The major raw materials for fertilizer manufacture are hydrocarbon sources (mainly natural gas), sulfur, phosphate rock, potassium salts, micro-nutrients, water and air.
The main nitrogen fertilizers manufactured include ammonia, urea, ammonium nitrate and sulfate of ammonia.
Ammonia is the basis for all of the major, manufactured nitrogen fertilizers. The hydrocarbon source provides a source of energy for the production of heat and compression in the manufacturing process as well as hydrogen. Water contributes hydrogen, and air is the source of nitrogen. Ammonia contains 82 % nitrogen.
Urea is manufactured by reacting ammonia with the carbon dioxide formed in the production of hydrogen in the first step of the ammonia manufacturing process. Urea contains 46% nitrogen.
Other nitrogen products
Ammonium sulfate (21% nitrogen, 24% sulfur) and ammonium nitrate (34% nitrogen) are produced by reacting ammonia with sulfuric and nitric acids, respectively. Ammonium sulfate is also produced as a by-product of a number of manufacturing processes of which nickel refiing is the most important source in Australia.
Phosphate rock is the basic material used in all phosphorus fertilizer production.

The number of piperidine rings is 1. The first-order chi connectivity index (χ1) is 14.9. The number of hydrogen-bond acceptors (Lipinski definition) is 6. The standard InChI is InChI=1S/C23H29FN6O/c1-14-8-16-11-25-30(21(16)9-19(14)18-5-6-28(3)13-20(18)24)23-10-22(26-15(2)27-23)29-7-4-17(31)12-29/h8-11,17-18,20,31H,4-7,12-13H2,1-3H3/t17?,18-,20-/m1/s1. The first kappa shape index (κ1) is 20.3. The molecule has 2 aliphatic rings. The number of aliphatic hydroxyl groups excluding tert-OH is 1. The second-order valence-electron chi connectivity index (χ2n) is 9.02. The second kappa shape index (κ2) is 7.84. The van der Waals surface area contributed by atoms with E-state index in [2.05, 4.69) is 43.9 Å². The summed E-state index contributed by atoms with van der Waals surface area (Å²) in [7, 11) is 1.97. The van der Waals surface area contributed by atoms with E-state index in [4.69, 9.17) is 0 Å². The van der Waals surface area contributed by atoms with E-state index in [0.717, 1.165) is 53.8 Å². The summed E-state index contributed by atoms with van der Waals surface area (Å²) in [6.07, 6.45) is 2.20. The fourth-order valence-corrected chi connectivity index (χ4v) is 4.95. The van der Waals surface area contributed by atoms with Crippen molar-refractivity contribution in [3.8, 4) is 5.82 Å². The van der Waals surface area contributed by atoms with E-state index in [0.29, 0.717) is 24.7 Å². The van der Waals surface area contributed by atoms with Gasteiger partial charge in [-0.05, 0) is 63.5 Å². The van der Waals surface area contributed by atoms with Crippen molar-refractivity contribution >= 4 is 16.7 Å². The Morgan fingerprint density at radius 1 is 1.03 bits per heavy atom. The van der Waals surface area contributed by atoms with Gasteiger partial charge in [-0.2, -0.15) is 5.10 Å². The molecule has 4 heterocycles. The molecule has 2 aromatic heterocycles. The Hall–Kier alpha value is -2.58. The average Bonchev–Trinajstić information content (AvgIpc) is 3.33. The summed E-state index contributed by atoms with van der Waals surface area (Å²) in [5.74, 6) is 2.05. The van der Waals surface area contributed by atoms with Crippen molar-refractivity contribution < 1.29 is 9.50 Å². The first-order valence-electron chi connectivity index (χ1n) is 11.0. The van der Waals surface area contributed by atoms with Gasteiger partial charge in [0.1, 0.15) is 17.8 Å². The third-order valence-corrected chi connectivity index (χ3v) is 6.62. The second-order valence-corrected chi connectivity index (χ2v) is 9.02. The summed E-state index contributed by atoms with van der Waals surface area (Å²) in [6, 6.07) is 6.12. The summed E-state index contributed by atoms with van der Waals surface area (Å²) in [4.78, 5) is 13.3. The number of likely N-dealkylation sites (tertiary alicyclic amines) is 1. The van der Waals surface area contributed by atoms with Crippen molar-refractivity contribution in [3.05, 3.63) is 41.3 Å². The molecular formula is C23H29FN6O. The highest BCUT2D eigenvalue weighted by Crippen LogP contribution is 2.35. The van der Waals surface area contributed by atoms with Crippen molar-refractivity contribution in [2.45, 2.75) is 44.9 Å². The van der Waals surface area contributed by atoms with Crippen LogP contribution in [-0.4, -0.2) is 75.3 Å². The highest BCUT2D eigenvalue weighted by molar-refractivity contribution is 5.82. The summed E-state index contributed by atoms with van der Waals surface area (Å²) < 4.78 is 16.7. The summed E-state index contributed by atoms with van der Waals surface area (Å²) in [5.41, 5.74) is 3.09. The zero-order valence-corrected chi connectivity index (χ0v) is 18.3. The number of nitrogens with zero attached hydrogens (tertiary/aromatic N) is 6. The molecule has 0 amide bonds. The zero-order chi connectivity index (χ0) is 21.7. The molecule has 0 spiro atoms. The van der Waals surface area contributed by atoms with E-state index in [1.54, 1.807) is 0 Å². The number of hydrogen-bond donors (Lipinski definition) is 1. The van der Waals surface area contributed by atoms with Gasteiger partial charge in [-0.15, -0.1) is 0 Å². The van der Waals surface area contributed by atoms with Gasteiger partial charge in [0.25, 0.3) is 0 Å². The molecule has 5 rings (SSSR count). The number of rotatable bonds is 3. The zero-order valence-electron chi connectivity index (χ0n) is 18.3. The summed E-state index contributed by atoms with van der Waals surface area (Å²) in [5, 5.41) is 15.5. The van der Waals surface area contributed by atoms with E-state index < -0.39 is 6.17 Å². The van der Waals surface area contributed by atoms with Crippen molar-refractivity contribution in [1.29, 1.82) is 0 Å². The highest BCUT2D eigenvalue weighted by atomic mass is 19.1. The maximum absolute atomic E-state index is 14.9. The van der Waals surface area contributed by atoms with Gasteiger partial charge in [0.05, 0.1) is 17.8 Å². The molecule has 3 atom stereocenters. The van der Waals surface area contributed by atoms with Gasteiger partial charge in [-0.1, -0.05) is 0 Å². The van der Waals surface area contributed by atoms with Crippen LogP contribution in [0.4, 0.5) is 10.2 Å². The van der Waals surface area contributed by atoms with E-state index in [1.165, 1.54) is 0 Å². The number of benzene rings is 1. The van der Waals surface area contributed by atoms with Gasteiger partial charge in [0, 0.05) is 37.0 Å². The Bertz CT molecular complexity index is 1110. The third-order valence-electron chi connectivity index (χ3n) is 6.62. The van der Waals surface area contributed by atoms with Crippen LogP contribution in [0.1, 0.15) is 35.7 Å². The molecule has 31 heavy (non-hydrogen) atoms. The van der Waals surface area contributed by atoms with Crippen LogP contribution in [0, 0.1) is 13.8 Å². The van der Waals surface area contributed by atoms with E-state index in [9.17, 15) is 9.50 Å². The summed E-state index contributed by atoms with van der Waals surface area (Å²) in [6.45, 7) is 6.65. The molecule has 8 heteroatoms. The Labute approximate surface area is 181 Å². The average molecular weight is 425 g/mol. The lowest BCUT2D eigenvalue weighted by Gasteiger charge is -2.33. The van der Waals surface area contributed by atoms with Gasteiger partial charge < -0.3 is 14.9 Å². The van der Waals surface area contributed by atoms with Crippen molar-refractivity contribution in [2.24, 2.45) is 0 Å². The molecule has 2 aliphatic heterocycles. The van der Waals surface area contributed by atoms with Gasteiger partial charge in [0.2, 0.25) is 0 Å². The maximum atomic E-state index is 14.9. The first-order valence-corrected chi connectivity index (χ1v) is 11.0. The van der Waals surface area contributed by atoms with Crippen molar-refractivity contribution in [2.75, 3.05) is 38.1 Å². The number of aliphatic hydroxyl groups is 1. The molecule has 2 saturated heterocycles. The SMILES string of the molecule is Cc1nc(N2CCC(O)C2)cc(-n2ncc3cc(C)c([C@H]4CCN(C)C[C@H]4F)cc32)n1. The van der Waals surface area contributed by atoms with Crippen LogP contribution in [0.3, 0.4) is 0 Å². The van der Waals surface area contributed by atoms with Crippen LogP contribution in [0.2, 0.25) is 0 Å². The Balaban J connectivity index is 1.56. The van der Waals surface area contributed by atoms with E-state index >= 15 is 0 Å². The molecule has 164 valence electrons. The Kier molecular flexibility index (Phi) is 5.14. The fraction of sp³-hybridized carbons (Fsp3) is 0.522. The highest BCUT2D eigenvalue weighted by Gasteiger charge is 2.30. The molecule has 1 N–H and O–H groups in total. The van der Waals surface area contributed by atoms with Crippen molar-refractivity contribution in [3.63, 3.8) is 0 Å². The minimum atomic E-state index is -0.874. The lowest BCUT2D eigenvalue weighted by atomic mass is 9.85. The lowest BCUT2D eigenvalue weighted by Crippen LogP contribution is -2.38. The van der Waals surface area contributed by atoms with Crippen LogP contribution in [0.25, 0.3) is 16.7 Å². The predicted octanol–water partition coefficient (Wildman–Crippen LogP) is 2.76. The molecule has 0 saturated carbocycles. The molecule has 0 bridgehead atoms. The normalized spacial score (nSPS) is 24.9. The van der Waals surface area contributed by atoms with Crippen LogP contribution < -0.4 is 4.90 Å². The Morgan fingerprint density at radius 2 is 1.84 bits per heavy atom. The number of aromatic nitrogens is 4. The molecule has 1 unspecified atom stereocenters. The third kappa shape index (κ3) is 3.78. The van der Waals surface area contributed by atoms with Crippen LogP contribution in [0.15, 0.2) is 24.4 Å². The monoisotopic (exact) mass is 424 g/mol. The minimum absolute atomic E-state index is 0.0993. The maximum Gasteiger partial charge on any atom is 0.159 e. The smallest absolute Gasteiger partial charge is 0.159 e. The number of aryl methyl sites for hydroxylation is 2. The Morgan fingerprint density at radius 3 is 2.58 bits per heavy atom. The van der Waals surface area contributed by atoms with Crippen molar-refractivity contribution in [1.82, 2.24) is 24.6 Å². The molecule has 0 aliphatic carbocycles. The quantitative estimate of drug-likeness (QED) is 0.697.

The most important deposits are sedimentary materials, laid down in beds under the ocean and later lifted up into land masses.
Almost all phosphate rock is strip mined. It typically contains from 12-17% phosphorus and is usually upgraded for use in fertilizer manufacture. Upgrading removes clay and other impurities. This process is called beneficiation.
Following beneficiation, the phosphate rock is finely ground and treated with acid. Sulfuric, phosphoric and nitric acids are used in the production of phosphorus fertilizers.
Phosphate rock is treated with concentrated (90 to 93 %) sulfuric acid to produce a mixture of phosphoric acid and gypsum. Filtration removes the gypsum to leave green, wet-process or merchant grade phosphoric acid containing about 22 % phosphorus.
Potassium deposits occur as beds of solid salts beneath the earth’s surface and brines in dying lakes and seas. These deposits are mined and then refined by crystallization or flotation.